Financial Planning Team shortchanged in competition

The FHSU Financial Planning Team had high hopes of reclaiming the title of national champions for the third time. However, at the American Express Planning Invitational in Minneapolis, MN, April 21-22. the team was edged out by Virginia Tech, Western Carolina University and Texas Tech University.

"I think it was really close," said Dr. Tom Johansen, associate professor of economics and finance and coordinator of the team. "We were probably just one question away from placing."

Jeremy Horn, Almena; Austin Sander, Cimarron; and Jeff Zimmer, Beloit -- all seniors -- wanted to reclaim the national title for FHSU that two previous teams had won in 2001 and 2002.

"They worked 80 hours a week preparing for this, doing their jobs and going to classes," Johansen said.

To prepare for some of the grueling conditions that the students would face during the actual competition, Johansen said, CTELT loaned the team some bright lights similar to the ones in competition for the students to practice under.

"They felt they were well prepared and I felt that too," Johansen said.

The team was among 31 other schools that were sent a case in February which required the students to develop a financial plan for their case, without any assistance, by March 3.

After the team scored a spot in the top eight schools -- beating out Baylor, Purdue, the University of Missouri, Georgia Tech and Texas A&M -- they traveled to Minneapolis to begin phases 2 and 3 of the competition.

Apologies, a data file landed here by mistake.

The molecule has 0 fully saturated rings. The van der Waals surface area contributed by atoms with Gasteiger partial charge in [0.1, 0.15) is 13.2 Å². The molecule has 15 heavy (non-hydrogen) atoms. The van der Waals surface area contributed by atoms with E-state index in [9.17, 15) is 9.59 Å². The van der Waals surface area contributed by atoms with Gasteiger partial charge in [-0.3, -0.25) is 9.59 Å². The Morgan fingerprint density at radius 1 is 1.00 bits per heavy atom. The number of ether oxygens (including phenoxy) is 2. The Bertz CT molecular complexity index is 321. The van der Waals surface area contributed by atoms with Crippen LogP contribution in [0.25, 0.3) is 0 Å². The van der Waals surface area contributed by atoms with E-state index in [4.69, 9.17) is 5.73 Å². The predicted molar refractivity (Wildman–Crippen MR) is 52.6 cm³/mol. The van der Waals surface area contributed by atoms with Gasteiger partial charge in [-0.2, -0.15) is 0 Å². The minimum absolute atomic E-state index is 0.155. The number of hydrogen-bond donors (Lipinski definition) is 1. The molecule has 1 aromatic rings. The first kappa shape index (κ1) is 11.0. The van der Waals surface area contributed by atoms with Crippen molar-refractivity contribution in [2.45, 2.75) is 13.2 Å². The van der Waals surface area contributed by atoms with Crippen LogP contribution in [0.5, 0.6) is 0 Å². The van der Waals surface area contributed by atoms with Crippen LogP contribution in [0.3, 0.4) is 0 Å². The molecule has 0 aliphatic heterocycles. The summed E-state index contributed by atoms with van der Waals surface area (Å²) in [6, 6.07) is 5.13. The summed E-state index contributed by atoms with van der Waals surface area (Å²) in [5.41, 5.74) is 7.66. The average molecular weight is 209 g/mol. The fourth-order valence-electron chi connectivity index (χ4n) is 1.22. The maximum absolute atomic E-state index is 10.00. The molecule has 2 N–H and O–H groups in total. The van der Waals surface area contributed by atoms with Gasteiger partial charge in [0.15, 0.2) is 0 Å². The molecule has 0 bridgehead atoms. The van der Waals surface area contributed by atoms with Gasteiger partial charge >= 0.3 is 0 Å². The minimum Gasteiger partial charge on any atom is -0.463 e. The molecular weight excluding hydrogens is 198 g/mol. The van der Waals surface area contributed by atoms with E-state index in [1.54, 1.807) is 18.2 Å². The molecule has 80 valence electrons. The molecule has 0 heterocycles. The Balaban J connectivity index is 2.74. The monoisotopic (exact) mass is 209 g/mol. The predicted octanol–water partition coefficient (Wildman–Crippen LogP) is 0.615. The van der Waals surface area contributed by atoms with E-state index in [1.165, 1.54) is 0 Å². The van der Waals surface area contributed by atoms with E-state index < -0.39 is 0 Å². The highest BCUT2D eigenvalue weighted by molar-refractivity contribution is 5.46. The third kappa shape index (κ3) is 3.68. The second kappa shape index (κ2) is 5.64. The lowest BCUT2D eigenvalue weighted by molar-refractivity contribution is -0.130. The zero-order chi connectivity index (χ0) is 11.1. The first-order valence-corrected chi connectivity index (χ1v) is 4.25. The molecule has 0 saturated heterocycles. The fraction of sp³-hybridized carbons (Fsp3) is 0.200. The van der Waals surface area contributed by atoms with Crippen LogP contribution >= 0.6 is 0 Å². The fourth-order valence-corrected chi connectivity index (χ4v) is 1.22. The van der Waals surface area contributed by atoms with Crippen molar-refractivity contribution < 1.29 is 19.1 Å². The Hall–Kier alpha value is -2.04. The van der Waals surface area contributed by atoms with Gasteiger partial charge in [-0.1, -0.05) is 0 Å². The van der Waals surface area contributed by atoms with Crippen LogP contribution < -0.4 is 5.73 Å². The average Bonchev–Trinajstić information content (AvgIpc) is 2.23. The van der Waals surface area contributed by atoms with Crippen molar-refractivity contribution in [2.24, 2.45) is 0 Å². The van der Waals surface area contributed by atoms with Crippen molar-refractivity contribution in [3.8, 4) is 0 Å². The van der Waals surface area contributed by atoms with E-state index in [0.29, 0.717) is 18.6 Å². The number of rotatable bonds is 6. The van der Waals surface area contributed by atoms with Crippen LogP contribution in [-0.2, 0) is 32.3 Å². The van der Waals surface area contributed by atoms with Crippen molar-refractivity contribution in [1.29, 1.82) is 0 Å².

At the American Express headquarters, each team was given a "twist" that changed the scenario of the original case. Teams had the rest of the night to prepare and change their plan accordingly before presenting it to judges the next day.

"The comments from the judges were very strong," Johansen said. "They said that our group didn't seem nervous and that we were knowledagble about out case; it was just mostly positive all over. It was the little things that hurt us, like our PowerPoint slides."

Ending the competition was the "Jeopardy" styled challenge "How Do You Know?," which tested students' knowledge of basic financial planning terms and concepts.

"On the game show, we missed the last question, which made us tie for fourth," Johansen said. "The guys were really down because they knew the answer to that question. It was really close."

"Even though they didn't place, one of the judges was really pleased with the performance and told them that not many people get to present in a Fortune 500 room and meet with corporate executives," Johansen said. "One of the executives from American Express even told the guys that if either of them wanted to move to Boston, they could have a job with him."

Johansen said the team would do the competition again because of the experience they had.

"I think that they put together a first-class competition," he said.

"The competition is getting better every year, though. The teams are getting better and the students are preparing themselves better," Johansen said. "I believe that as the competition continues, there will be more and more schools getting involved in it. This means that we'll have to do the same thing. Our teams and our students will have to get better and better."

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